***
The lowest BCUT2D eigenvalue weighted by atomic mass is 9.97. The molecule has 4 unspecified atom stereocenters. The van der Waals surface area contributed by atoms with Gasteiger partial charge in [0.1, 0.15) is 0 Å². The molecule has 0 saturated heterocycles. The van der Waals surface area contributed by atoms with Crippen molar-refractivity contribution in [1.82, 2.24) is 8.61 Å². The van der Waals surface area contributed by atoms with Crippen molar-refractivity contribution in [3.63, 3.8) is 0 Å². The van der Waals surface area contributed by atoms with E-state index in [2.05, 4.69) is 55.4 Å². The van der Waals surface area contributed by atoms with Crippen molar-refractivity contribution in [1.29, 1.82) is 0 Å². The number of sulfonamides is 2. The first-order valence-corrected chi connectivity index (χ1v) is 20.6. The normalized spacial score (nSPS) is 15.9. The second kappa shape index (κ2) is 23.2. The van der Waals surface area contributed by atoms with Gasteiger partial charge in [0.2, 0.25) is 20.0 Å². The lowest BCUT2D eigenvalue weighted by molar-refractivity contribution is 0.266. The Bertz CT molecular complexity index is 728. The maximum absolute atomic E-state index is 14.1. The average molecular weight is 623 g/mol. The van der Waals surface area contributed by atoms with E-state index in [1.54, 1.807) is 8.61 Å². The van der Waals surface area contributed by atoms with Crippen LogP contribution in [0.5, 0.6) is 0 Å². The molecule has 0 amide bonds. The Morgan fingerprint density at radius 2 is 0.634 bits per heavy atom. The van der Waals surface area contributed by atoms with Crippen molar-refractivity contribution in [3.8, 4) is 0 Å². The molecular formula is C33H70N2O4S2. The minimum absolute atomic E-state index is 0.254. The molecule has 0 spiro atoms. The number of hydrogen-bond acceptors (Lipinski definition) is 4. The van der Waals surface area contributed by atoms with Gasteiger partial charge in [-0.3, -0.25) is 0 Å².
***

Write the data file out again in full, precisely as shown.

The lowest BCUT2D eigenvalue weighted by atomic mass is 9.97. The molecule has 4 unspecified atom stereocenters. The van der Waals surface area contributed by atoms with Gasteiger partial charge in [0.1, 0.15) is 0 Å². The molecule has 0 saturated heterocycles. The van der Waals surface area contributed by atoms with Crippen molar-refractivity contribution in [1.82, 2.24) is 8.61 Å². The van der Waals surface area contributed by atoms with Crippen molar-refractivity contribution in [3.63, 3.8) is 0 Å². The van der Waals surface area contributed by atoms with E-state index in [2.05, 4.69) is 55.4 Å². The van der Waals surface area contributed by atoms with Crippen molar-refractivity contribution in [1.29, 1.82) is 0 Å². The number of sulfonamides is 2. The first-order valence-corrected chi connectivity index (χ1v) is 20.6. The normalized spacial score (nSPS) is 15.9. The second kappa shape index (κ2) is 23.2. The van der Waals surface area contributed by atoms with Gasteiger partial charge in [0.2, 0.25) is 20.0 Å². The lowest BCUT2D eigenvalue weighted by molar-refractivity contribution is 0.266. The Bertz CT molecular complexity index is 728. The maximum absolute atomic E-state index is 14.1. The average molecular weight is 623 g/mol. The van der Waals surface area contributed by atoms with E-state index in [1.54, 1.807) is 8.61 Å². The van der Waals surface area contributed by atoms with Crippen LogP contribution in [0.5, 0.6) is 0 Å². The molecule has 0 amide bonds. The Morgan fingerprint density at radius 2 is 0.634 bits per heavy atom. The van der Waals surface area contributed by atoms with Crippen molar-refractivity contribution in [3.8, 4) is 0 Å². The molecular formula is C33H70N2O4S2. The minimum absolute atomic E-state index is 0.254. The molecule has 0 spiro atoms. The number of hydrogen-bond acceptors (Lipinski definition) is 4. The van der Waals surface area contributed by atoms with Gasteiger partial charge in [-0.3, -0.25) is 0 Å².